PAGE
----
Congress Averts Sequestration, But Only Until March 1
Published on: January 02, 2013
Late January 1, the U.S. House of Representatives passed 257-167 the Senate-passed fiscal cliff deal (HR 8) to extend expiring tax cuts and delay automatic spending cuts that were set to take effect today. In both the Senate and House, the measure passed in a bipartisan manner. In the Senate, the vote was 88 to 8; in the House, 85 Republicans joined 172 Democrats in passing the measure (notable "ayes" include Speaker Boehner and Budget Commitee Chairman Paul Ryan).
The legislation is now headed to the president for his signature today. The final deal: Permanently extends the 2001 and 2003 tax rates for ordinary income, capital gains and dividends for individuals with annual incomes below $400,000 and couples with incomes below $450,000. It preserves the current estate tax exemption and permanently fixes the alternative minimum tax. The measure also continues unemployment insurance. Of particular significance to hematologists, the legislation delays the sequester, including cuts to the National Institutes of Health, until March 1.
Democrats are hopeful that the bill sets a new model for deficit reduction and sequester termination - that future efforts must include 50 percent revenue and 50 percent spending cuts.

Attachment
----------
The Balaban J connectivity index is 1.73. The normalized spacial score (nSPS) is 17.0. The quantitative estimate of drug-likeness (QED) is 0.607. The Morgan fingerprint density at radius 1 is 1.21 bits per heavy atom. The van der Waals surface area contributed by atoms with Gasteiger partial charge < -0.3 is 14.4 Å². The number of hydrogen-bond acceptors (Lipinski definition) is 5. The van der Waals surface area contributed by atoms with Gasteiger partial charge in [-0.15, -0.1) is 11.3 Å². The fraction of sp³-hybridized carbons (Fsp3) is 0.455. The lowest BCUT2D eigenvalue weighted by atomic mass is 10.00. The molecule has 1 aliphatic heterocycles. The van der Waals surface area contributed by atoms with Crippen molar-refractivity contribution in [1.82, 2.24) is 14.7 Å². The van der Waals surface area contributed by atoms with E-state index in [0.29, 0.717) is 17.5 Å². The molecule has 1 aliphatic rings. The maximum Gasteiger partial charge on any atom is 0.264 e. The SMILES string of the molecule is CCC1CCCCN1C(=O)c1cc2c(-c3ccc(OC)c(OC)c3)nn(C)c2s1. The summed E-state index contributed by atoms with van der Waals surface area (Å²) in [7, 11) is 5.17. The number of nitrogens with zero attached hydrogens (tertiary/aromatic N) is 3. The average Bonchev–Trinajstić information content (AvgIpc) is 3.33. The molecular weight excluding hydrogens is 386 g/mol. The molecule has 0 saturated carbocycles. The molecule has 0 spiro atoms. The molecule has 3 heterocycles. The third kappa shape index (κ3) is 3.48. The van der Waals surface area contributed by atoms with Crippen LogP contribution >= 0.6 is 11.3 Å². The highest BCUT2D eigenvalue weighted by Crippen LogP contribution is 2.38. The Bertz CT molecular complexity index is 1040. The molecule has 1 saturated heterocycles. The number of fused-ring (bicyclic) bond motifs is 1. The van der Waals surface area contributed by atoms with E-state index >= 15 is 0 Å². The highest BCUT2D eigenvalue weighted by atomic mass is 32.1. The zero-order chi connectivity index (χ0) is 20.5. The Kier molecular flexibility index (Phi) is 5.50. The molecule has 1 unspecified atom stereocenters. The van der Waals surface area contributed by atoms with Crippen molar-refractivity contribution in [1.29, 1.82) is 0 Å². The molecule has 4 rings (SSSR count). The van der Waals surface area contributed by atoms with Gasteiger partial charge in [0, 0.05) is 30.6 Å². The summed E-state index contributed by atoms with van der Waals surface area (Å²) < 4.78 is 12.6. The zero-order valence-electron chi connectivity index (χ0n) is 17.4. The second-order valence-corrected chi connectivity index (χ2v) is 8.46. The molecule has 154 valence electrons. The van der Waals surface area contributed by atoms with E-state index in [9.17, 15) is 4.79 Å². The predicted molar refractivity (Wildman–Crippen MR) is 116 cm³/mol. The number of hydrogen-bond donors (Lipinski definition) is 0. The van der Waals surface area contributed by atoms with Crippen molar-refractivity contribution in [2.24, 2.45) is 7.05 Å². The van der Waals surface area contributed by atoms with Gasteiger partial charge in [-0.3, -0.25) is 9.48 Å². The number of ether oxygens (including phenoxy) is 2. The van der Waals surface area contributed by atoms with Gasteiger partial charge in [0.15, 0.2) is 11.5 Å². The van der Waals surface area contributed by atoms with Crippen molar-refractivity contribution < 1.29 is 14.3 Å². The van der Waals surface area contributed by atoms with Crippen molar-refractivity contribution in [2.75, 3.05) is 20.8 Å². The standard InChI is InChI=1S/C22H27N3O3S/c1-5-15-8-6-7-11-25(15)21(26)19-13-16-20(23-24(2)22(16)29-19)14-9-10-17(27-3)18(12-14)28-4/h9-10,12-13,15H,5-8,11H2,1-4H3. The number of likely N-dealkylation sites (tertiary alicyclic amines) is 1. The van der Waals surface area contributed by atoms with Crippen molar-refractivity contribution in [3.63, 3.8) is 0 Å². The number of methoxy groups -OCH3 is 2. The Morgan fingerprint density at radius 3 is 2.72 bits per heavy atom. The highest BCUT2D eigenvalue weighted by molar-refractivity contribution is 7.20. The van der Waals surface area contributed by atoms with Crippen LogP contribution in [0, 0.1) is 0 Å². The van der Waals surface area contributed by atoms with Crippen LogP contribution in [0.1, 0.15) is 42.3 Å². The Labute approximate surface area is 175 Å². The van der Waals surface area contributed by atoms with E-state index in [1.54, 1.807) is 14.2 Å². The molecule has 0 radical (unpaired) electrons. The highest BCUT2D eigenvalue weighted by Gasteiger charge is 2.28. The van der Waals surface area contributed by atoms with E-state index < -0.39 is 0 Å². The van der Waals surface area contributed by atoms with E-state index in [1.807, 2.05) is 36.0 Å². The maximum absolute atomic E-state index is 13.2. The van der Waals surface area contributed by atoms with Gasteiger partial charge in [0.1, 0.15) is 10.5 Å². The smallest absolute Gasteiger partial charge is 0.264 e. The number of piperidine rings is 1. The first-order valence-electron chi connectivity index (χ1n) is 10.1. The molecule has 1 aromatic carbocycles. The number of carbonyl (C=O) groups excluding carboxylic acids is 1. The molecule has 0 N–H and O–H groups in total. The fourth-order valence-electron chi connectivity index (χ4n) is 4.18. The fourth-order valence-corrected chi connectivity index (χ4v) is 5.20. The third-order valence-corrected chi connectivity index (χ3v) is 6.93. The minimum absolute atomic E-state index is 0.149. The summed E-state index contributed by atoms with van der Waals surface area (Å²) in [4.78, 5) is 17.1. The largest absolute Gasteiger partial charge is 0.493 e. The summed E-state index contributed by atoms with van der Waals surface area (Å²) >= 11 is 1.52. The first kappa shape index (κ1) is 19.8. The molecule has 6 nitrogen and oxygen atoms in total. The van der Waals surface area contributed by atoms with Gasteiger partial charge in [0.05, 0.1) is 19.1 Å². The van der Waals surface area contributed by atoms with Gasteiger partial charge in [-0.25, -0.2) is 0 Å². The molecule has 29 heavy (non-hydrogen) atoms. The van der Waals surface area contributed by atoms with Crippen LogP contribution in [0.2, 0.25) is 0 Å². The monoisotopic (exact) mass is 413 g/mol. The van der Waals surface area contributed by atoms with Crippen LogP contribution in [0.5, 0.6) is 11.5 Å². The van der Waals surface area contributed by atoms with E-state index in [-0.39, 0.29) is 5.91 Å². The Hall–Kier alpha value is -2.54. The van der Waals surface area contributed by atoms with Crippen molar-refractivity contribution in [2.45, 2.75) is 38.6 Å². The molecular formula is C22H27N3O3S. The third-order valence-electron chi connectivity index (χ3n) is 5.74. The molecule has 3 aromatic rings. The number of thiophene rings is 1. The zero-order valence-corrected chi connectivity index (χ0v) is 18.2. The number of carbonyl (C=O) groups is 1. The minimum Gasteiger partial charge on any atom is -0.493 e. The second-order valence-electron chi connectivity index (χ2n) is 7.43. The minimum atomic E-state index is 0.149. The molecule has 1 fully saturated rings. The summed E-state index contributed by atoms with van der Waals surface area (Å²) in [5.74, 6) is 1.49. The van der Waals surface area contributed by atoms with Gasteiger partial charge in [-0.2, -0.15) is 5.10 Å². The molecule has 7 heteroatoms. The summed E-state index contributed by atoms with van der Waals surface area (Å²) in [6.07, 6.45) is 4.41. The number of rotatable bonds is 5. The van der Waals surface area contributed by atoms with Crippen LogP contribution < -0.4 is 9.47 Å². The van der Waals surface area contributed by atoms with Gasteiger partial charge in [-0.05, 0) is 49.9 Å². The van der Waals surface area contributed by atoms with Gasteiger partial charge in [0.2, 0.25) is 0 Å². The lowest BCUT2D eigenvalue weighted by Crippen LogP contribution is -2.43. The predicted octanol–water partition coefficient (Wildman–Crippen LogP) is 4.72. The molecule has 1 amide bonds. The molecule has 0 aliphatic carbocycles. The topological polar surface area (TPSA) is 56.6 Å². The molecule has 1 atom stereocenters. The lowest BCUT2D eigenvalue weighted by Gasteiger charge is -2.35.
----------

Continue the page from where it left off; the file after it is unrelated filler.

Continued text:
While the legislation protects the country from going over the so-called fiscal cliff for the time being, NIH and other non-defense discretionary programs are not safeguarded from future cuts and the new cliff deadline of March 1. To complicate matters even more, funding for NIH has only been provided through March 28 and it will be up to the new Congress to finalize FY 2013 funding after the temporary continuing resolution expires.
Given this uncertain outlook, ASH will continue to urge lawmakers to provide balanced deficit reduction that does not further cut programs like NIH. In the coming weeks, ASH will work to educate all members of the new 113th Congress about the value of biomedical research so that they understand federal funding for NIH protects the well being of this country, generates jobs, and helps secure America's position as a global leader in science and medicine.
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